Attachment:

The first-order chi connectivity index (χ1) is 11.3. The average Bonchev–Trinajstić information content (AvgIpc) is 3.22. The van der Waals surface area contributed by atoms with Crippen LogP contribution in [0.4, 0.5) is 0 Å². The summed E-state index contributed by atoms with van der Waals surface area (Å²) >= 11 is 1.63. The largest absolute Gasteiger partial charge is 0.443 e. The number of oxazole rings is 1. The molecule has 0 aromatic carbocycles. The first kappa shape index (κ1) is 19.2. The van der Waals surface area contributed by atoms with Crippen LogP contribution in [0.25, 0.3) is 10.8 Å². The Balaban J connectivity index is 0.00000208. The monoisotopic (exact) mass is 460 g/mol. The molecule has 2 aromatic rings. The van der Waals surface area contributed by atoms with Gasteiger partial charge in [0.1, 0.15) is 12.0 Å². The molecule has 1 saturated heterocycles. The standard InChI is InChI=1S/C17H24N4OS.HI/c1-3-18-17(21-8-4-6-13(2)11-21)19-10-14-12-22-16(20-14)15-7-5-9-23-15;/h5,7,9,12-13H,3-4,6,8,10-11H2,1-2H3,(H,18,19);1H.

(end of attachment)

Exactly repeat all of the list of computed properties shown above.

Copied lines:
The first-order chi connectivity index (χ1) is 11.3. The average Bonchev–Trinajstić information content (AvgIpc) is 3.22. The van der Waals surface area contributed by atoms with Crippen LogP contribution in [0.4, 0.5) is 0 Å². The summed E-state index contributed by atoms with van der Waals surface area (Å²) >= 11 is 1.63. The largest absolute Gasteiger partial charge is 0.443 e. The number of oxazole rings is 1. The molecule has 0 aromatic carbocycles. The first kappa shape index (κ1) is 19.2. The van der Waals surface area contributed by atoms with Crippen LogP contribution in [0.25, 0.3) is 10.8 Å². The Balaban J connectivity index is 0.00000208. The monoisotopic (exact) mass is 460 g/mol. The molecule has 2 aromatic rings. The van der Waals surface area contributed by atoms with Gasteiger partial charge in [0.1, 0.15) is 12.0 Å². The molecule has 1 saturated heterocycles. The standard InChI is InChI=1S/C17H24N4OS.HI/c1-3-18-17(21-8-4-6-13(2)11-21)19-10-14-12-22-16(20-14)15-7-5-9-23-15;/h5,7,9,12-13H,3-4,6,8,10-11H2,1-2H3,(H,18,19);1H.